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What GAO FoundThe Social Security Administration (SSA) receives death reports from multiple sources, including state vital records agencies (states), family members, and other federal agencies to create its set of death records.
Since 1977, the U.S. has entered into bilateral social security totalization agreements with 20 foreign countries. In fiscal year 2004, the Social Security Administration (SSA) paid approximately $206 million to 102,000 beneficiaries in these countries based on their eligible periods of coverage.
In 2002, the Social Security Administration (SSA) issued nearly 6 million new Social Security numbers (SSNs), of which 1.3 million were issued to noncitizens. Despite its narrowly intended purpose, the SSN has in practice become the national identifier.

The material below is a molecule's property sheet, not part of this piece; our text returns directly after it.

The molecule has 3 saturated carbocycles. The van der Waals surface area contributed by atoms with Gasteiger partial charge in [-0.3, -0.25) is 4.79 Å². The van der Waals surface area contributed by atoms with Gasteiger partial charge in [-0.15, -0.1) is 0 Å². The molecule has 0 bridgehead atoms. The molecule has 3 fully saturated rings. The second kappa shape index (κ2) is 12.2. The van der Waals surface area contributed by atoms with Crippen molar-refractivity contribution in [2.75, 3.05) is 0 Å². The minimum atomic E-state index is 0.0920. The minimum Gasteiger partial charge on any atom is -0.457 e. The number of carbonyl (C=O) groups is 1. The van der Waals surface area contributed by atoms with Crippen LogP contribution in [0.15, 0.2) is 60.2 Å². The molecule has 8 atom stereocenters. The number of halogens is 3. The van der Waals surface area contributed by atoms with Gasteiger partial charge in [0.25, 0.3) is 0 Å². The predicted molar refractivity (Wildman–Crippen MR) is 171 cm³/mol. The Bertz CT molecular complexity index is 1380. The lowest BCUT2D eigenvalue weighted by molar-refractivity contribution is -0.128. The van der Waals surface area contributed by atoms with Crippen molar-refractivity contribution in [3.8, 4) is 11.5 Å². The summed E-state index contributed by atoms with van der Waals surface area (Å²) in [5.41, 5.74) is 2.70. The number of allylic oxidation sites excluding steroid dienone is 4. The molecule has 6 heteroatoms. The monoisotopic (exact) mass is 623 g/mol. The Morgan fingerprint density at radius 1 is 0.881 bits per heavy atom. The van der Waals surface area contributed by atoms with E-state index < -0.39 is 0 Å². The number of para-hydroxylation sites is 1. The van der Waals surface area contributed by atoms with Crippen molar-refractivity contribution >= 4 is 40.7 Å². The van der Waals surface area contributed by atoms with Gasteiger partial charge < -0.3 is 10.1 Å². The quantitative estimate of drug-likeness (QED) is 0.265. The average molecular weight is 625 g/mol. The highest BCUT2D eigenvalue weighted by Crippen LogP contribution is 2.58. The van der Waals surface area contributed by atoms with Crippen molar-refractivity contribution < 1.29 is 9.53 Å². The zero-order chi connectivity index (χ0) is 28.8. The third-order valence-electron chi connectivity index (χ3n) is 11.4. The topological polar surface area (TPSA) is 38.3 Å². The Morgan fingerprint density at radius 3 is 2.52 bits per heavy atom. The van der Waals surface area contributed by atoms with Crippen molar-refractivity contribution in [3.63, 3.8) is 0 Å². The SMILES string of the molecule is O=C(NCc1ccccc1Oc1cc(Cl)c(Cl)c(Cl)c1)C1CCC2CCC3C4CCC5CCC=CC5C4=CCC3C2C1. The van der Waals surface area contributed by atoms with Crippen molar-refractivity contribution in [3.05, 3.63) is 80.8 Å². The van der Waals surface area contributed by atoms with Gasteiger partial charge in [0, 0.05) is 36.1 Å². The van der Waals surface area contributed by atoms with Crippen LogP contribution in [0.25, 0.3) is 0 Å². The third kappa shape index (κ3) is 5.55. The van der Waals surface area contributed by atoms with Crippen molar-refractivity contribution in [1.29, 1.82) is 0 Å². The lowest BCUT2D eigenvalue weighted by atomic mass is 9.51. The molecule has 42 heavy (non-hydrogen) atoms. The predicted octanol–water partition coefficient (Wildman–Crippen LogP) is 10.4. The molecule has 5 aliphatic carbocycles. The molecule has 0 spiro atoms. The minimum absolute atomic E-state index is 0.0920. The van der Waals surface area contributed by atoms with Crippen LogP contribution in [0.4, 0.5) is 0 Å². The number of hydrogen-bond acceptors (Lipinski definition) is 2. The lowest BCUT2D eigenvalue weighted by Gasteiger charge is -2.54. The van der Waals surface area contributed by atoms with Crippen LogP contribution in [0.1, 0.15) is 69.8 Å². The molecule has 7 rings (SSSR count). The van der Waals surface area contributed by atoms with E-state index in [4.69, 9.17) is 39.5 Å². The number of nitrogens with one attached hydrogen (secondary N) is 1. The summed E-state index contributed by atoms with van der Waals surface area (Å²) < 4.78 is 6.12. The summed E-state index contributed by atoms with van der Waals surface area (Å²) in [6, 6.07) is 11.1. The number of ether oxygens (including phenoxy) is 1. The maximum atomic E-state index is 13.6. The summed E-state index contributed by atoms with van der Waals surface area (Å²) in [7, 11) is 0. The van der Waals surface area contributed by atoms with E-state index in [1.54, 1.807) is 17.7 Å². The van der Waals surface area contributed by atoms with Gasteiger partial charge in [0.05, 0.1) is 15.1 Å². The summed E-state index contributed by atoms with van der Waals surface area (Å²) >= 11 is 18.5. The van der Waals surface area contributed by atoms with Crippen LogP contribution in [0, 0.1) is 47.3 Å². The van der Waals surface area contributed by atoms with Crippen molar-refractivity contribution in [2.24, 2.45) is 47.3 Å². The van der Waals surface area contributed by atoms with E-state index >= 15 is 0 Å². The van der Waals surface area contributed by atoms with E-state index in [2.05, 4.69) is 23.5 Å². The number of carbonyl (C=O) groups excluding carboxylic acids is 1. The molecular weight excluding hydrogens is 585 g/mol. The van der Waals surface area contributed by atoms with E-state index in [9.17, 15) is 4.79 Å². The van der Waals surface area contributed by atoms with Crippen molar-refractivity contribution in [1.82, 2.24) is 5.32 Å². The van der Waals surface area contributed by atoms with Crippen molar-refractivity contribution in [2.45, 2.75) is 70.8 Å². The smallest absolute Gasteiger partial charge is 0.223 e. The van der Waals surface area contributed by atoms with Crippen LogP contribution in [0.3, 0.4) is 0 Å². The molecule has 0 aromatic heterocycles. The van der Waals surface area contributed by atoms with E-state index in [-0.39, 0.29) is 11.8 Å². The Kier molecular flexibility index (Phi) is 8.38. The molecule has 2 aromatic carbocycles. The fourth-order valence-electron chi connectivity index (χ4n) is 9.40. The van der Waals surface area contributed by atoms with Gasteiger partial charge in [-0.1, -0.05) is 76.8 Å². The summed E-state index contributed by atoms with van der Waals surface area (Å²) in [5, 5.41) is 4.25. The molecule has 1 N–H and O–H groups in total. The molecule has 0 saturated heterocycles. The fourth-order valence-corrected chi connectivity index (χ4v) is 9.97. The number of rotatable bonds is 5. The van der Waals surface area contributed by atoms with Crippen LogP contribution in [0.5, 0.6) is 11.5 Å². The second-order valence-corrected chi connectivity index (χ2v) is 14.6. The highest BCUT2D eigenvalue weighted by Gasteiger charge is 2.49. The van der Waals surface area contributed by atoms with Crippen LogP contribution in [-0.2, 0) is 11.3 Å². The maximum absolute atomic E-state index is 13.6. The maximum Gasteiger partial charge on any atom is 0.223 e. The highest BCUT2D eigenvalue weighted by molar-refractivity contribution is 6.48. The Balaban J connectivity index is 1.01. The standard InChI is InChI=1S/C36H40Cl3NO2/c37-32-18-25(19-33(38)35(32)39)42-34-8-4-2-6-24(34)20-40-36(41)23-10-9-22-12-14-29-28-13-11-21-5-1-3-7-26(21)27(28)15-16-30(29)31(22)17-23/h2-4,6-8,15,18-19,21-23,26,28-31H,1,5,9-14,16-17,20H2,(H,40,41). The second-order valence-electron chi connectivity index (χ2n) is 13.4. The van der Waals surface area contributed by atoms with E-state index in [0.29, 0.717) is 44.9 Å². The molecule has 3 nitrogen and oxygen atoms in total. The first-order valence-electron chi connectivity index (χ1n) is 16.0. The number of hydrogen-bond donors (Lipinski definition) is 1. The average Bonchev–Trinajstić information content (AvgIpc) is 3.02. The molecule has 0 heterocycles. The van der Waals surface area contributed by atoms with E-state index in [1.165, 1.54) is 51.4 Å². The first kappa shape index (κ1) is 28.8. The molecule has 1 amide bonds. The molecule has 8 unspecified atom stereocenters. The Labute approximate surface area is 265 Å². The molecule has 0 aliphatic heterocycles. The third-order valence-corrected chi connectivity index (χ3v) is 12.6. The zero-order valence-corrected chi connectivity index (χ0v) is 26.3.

Law enforcement agencies' efforts to investigate the events of September 11th increased awareness that federal agencies collect and maintain personal information on individuals such as name, social security number, and date of birth that could be useful to law enforcement.
The Supplemental Security Income (SSI) program, administered by the Social Security Administration (SSA), is the largest cash assistance program in the United States. For fiscal year 2002, SSA expects to pay SSI benefits totaling $31.
Pursuant to a congressional request, GAO reviewed how the social security number (SSN) is used, focusing on: (1) federal laws and regulations requiring or restricting SSN use; (2) how extensively the private and public sectors use SSNs for purposes not required by federal law; and (3) what businesses...